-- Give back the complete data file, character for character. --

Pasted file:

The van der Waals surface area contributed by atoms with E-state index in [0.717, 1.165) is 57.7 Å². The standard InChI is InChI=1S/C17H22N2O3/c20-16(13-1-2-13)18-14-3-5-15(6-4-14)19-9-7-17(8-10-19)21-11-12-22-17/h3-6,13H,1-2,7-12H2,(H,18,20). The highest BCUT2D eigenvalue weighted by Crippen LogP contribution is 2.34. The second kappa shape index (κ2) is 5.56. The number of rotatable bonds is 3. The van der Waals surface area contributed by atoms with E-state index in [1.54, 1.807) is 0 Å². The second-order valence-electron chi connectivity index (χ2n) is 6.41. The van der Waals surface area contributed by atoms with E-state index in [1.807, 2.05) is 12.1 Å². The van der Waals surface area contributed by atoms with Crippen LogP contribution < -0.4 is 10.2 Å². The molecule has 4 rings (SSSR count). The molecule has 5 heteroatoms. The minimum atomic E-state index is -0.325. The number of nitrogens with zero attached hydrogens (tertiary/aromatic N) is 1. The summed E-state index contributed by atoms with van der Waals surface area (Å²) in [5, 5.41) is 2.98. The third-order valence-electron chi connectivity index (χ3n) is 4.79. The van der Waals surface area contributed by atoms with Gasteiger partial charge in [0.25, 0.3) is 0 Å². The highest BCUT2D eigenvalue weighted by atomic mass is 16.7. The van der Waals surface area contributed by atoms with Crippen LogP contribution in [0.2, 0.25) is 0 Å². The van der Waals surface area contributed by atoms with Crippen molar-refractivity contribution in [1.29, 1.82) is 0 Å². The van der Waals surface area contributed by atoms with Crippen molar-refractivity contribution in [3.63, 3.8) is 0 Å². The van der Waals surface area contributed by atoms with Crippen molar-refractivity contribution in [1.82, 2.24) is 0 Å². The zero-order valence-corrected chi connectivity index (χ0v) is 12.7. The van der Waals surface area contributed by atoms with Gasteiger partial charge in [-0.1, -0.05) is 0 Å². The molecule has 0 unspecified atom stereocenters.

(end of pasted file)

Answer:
The van der Waals surface area contributed by atoms with E-state index in [0.717, 1.165) is 57.7 Å². The standard InChI is InChI=1S/C17H22N2O3/c20-16(13-1-2-13)18-14-3-5-15(6-4-14)19-9-7-17(8-10-19)21-11-12-22-17/h3-6,13H,1-2,7-12H2,(H,18,20). The highest BCUT2D eigenvalue weighted by Crippen LogP contribution is 2.34. The second kappa shape index (κ2) is 5.56. The number of rotatable bonds is 3. The van der Waals surface area contributed by atoms with E-state index in [1.54, 1.807) is 0 Å². The second-order valence-electron chi connectivity index (χ2n) is 6.41. The van der Waals surface area contributed by atoms with E-state index in [1.807, 2.05) is 12.1 Å². The van der Waals surface area contributed by atoms with Crippen LogP contribution < -0.4 is 10.2 Å². The molecule has 4 rings (SSSR count). The molecule has 5 heteroatoms. The minimum atomic E-state index is -0.325. The number of nitrogens with zero attached hydrogens (tertiary/aromatic N) is 1. The summed E-state index contributed by atoms with van der Waals surface area (Å²) in [5, 5.41) is 2.98. The third-order valence-electron chi connectivity index (χ3n) is 4.79. The van der Waals surface area contributed by atoms with Gasteiger partial charge in [0.25, 0.3) is 0 Å². The highest BCUT2D eigenvalue weighted by atomic mass is 16.7. The van der Waals surface area contributed by atoms with Crippen LogP contribution in [0.2, 0.25) is 0 Å². The van der Waals surface area contributed by atoms with Crippen molar-refractivity contribution in [1.29, 1.82) is 0 Å². The van der Waals surface area contributed by atoms with Crippen molar-refractivity contribution in [3.63, 3.8) is 0 Å². The van der Waals surface area contributed by atoms with Crippen molar-refractivity contribution in [1.82, 2.24) is 0 Å². The zero-order valence-corrected chi connectivity index (χ0v) is 12.7. The van der Waals surface area contributed by atoms with Gasteiger partial charge in [-0.1, -0.05) is 0 Å². The molecule has 0 unspecified atom stereocenters.